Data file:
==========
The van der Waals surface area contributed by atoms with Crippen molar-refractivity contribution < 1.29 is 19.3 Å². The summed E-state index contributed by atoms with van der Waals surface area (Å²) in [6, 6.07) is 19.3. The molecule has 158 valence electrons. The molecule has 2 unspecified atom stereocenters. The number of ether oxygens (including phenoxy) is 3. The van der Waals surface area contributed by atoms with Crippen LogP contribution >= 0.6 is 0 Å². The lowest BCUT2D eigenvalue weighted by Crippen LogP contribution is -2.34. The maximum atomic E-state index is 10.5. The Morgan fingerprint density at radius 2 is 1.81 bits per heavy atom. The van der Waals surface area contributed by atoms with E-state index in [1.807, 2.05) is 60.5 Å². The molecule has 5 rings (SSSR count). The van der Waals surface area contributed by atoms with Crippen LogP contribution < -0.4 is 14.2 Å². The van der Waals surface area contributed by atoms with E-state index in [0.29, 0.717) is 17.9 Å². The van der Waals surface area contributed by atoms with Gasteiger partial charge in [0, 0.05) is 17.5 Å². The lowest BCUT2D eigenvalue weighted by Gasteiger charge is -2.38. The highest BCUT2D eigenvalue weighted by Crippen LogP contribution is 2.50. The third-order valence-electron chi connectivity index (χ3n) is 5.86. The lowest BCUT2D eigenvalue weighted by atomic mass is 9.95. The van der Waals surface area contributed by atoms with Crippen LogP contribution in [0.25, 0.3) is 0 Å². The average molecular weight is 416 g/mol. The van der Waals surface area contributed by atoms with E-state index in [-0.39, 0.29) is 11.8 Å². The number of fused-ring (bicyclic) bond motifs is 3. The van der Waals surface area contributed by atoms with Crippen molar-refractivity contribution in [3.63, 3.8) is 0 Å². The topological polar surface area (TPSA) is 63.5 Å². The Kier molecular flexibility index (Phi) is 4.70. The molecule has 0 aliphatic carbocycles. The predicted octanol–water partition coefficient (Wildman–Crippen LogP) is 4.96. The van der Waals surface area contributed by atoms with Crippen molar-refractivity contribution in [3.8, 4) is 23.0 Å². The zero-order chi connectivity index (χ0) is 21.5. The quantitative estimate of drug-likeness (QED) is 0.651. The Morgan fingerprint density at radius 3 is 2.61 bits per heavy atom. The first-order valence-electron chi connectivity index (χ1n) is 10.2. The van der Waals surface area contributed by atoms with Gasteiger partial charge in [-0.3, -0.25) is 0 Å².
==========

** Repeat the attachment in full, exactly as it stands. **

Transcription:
The van der Waals surface area contributed by atoms with Crippen molar-refractivity contribution < 1.29 is 19.3 Å². The summed E-state index contributed by atoms with van der Waals surface area (Å²) in [6, 6.07) is 19.3. The molecule has 158 valence electrons. The molecule has 2 unspecified atom stereocenters. The number of ether oxygens (including phenoxy) is 3. The van der Waals surface area contributed by atoms with Crippen LogP contribution >= 0.6 is 0 Å². The lowest BCUT2D eigenvalue weighted by Crippen LogP contribution is -2.34. The maximum atomic E-state index is 10.5. The Morgan fingerprint density at radius 2 is 1.81 bits per heavy atom. The van der Waals surface area contributed by atoms with E-state index in [1.807, 2.05) is 60.5 Å². The molecule has 5 rings (SSSR count). The van der Waals surface area contributed by atoms with Crippen LogP contribution < -0.4 is 14.2 Å². The van der Waals surface area contributed by atoms with E-state index in [0.29, 0.717) is 17.9 Å². The van der Waals surface area contributed by atoms with Gasteiger partial charge in [0, 0.05) is 17.5 Å². The lowest BCUT2D eigenvalue weighted by Gasteiger charge is -2.38. The highest BCUT2D eigenvalue weighted by Crippen LogP contribution is 2.50. The third-order valence-electron chi connectivity index (χ3n) is 5.86. The lowest BCUT2D eigenvalue weighted by atomic mass is 9.95. The van der Waals surface area contributed by atoms with Crippen LogP contribution in [0.25, 0.3) is 0 Å². The average molecular weight is 416 g/mol. The van der Waals surface area contributed by atoms with E-state index in [-0.39, 0.29) is 11.8 Å². The number of fused-ring (bicyclic) bond motifs is 3. The van der Waals surface area contributed by atoms with Crippen molar-refractivity contribution in [3.63, 3.8) is 0 Å². The topological polar surface area (TPSA) is 63.5 Å². The Kier molecular flexibility index (Phi) is 4.70. The molecule has 0 aliphatic carbocycles. The predicted octanol–water partition coefficient (Wildman–Crippen LogP) is 4.96. The van der Waals surface area contributed by atoms with Crippen molar-refractivity contribution in [3.8, 4) is 23.0 Å². The zero-order chi connectivity index (χ0) is 21.5. The quantitative estimate of drug-likeness (QED) is 0.651. The Morgan fingerprint density at radius 3 is 2.61 bits per heavy atom. The first-order valence-electron chi connectivity index (χ1n) is 10.2. The van der Waals surface area contributed by atoms with Gasteiger partial charge in [-0.3, -0.25) is 0 Å².